On The Hook launches external review of Marine Stewardship Council
On The Hook announced it is launching an external review of the Marine Stewardship Council (MSC) to offer recommendations on measures the MSC should implement to creating lasting sustainability in the fisheries it certifies.
Launched in August 2017, On The Hook was originally focused on MSC certification of the world’s largest tuna fishery, controlled by the Parties to the Nauru Agreement. Initially, On The Hook criticized the PNA's MSC recertification despite recorded incidents of shark fishing, and the fishery being “compartmentalized” into certified and non-certified fishing methods, including using the same vessels to catch tuna caught with and without the use of fish-aggregating devices.
In June 2021, On The Hook transitioned to focus on urging reform of MSC more broadly, calling on MSC to initiate an independent “root-and-branch” review. The group expressed concern the MSC eco-labeling program was rewarding unsustainable practices and fisheries that failed to deliver on MSC's sustainability assurances.
Now, On The Hook is looking for stakeholders to participate in an online consultation to share their views on MSC’s strengths and weaknesses, as well as possible solutions for improvement.
“In the face of climate and biodiversity crises, it is more important than ever that MSC serves to guide consumers towards genuinely sustainable choices and consequently to incentivize improvements across the fishing industry,” Blue Marine Foundation Executive Director Charles Clover, who is also an On The Hook member, said. “Some MSC-certified fisheries do represent the best in the sector, but others do not. MSC has not kept pace with best practice and has not set the bar for certification high enough. We are increasingly concerned that MSC is greenwashing high-impact industrial fisheries while remaining largely inaccessible to small-scale, developing-world fisheries.”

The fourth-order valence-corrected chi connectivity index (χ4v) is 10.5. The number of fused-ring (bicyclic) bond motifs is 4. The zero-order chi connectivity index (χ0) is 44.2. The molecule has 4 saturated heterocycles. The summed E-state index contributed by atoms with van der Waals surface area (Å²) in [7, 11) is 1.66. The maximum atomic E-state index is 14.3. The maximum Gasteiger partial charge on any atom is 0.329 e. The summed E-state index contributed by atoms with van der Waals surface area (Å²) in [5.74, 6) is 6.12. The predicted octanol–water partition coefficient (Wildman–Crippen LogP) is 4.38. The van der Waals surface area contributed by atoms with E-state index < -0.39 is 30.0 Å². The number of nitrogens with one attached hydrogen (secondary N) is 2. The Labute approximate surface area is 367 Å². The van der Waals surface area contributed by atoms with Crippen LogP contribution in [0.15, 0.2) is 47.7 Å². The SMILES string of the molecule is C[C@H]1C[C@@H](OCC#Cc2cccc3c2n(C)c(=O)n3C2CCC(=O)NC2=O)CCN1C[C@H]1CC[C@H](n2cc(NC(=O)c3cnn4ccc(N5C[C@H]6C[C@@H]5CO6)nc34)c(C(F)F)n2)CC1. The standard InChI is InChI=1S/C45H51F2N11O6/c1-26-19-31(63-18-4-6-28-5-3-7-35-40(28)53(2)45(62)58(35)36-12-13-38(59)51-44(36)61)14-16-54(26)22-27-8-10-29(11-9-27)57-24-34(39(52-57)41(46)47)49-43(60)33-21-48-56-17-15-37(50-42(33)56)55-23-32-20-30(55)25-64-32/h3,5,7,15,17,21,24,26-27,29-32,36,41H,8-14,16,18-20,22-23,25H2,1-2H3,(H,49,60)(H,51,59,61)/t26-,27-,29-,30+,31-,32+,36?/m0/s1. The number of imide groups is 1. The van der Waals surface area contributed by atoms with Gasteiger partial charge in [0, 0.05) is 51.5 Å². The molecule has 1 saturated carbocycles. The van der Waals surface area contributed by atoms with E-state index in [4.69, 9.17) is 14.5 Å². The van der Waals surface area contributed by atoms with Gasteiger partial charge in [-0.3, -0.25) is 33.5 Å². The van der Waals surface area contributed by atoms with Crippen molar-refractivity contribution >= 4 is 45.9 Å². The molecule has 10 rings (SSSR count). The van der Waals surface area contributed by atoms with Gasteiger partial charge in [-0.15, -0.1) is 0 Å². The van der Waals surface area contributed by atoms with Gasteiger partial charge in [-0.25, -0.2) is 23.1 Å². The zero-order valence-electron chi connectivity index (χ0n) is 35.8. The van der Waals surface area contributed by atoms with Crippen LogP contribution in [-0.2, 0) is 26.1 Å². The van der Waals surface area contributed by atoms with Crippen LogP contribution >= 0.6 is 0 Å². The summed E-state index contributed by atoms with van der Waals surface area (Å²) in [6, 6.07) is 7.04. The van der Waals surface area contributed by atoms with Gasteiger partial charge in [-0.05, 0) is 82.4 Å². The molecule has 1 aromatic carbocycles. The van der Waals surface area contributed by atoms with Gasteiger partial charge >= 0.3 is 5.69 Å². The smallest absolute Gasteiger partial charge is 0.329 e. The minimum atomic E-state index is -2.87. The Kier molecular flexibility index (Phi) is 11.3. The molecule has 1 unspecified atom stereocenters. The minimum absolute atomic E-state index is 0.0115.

On The Hook previously called for this type of external review to be done by MSC itself, encouraging the organization to review its standards and its wider business model.
“MSC can play a critical role in protecting our ocean, but only if its certification process is transparent, robust, and credible. In too many recent instances, it has fallen short of that,” Environmental Justice Foundation Founder and CEO Steve Trent, an On The Hook member, said. “We therefore support this participatory third-party review. It offers the most-practical route to comprehensively identify key issues and formulating initial workable and widely-supported solutions. While we had hoped MSC would have initiated such a process themselves, we do not believe this can wait any longer – so we have launched our review today in an effort to drive that process.”
In a response to statementds made by On the Hook, MSC said its current standards and review process already ensures sustainable management and operations. The organization said its internal reviews and stakeholder consultations were robust and allowed for On The Hook to provide input.
In response letters to On The Hook’s call for additional review, MSC maintained that an additional external review of its standard and operations at that scale would be duplicative and unnecessarily complex, which MSC said could delay progress on its standards review. In November 2021, the MSC launched a stakeholder engagement survey and invited public suggestions for improvements.
MSC said it has listened to concerns brought up by On The Hook, and in March 2020 made the decision to no longer certify fisheries that target stock using non-certified fishing practices, or compartmentalization, on certified fishing vessels.
Those steps, according to some On The Hook members, aren’t enough.
“MSC has taken small positive steps, such as banning certifying one part of a fishery while letting boats continue unsustainable practices, and strengthening requirements on shark finning,” University of Exeter Professor of Marine Conservation Callum Roberts, an On The Hook member, said. “However, many of its proposed updates are piecemeal, weak, and lack teeth.”
On the Hook's review will begin with a public online consultation, though participants can request anonymity. This will be followed with a series of roundtable discussions focused on issues raised in the first part of the review. Input from both of those exercises will be collated and summarized in an objective report by MarFishEco Consultants CEO Andrew F. Johnson in order to make immediate and longer-term recommendations for improvement, which will be submitted to the MSC once finalized.
Image courtesy of On The Hook